Intertec wins substantial Canadian offshore contract
06 January 2011
Intertec is supplying pre-assembled electrically heated instrumentation enclosures for the Deep Panuke offshore gas project. The contract was awarded to Intertec by the specialist offshore oil and gas engineering company Single Buoy Moorings Inc. (SBM).Intertec is supplying more than 160 of its Diabox 87 instrumentation enclosures, equipped with tubing, valves and process transmitters to SBM’s specification.
Each enclosure is fitted with a CSA (Canadian Standards Association) approved 100 watt Intertec Multitherm explosion-proof heater and sealed thermostat, factory preset to freeze protection up to 30 degrees Celsius. The enclosures are constructed from glassfibre reinforced polyester (GRP), and are insulated internally with polyurethane foam to minimise heat loss. The GRP material that Intertec uses for the outer shells of this enclosure style offers superb strength, weight and corrosion resistance advantages for the harsh operating conditions that will be encountered in this offshore project off the coast of Nova Scotia, Canada.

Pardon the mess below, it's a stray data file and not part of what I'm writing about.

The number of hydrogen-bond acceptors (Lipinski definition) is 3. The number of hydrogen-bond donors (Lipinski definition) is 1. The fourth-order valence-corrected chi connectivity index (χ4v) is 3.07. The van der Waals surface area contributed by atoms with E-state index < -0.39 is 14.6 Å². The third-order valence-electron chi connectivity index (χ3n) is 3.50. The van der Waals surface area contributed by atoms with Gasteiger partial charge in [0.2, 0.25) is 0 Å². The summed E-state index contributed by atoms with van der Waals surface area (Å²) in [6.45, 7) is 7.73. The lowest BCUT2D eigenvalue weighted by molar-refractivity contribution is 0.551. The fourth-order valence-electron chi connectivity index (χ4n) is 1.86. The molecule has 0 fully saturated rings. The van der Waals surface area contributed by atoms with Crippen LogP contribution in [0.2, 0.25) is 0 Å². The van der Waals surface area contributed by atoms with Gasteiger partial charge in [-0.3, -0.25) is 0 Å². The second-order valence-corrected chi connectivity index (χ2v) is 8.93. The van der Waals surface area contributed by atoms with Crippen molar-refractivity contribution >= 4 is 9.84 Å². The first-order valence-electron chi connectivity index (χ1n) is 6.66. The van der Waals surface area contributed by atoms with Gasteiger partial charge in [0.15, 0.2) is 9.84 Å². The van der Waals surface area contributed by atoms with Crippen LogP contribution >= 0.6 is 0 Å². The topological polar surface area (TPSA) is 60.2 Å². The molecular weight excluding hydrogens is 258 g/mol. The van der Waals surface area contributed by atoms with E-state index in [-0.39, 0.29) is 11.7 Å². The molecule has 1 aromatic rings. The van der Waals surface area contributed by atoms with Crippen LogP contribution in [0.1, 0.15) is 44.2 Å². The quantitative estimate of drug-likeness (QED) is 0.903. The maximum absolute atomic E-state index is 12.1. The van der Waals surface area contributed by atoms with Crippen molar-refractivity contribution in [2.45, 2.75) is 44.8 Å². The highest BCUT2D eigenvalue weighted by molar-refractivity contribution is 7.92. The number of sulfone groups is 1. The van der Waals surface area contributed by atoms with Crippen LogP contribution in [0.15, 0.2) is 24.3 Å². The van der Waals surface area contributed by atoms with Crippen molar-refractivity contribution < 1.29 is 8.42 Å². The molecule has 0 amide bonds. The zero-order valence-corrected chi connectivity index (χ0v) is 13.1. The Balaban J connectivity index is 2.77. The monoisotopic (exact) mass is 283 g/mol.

According to Patrick Van Winckel, Intertec’s Project Coordinator in Germany, “SBM chose Intertec as an enclosure supplier primarily on technical merit and our flexibility in producing custom products. However, another important factor is Intertec’s ability to operate globally – this particular project calls for extensive international business collaboration.”
All negotiations were handled by SBM’s engineering office and Intertec’s sales personnel in Malaysia, with reference to SBM’s engineering offices in Monaco, France and Intertec’s offices in Sarnia, Ontario. At SBM’s request, Intertec will produce and integrate the enclosures at its facilities in Neustadt, Germany, in order that they can be equipped with process transmitters produced by a German supplier. Prior to shipment of the units to the platform manufacturer in the United Arab Emirates, the units will be CSA certified in Germany.
The Deep Panuke offshore gas field is located in the Atlantic, approximately 250 km southeast of Halifax, Nova Scotia, Canada.
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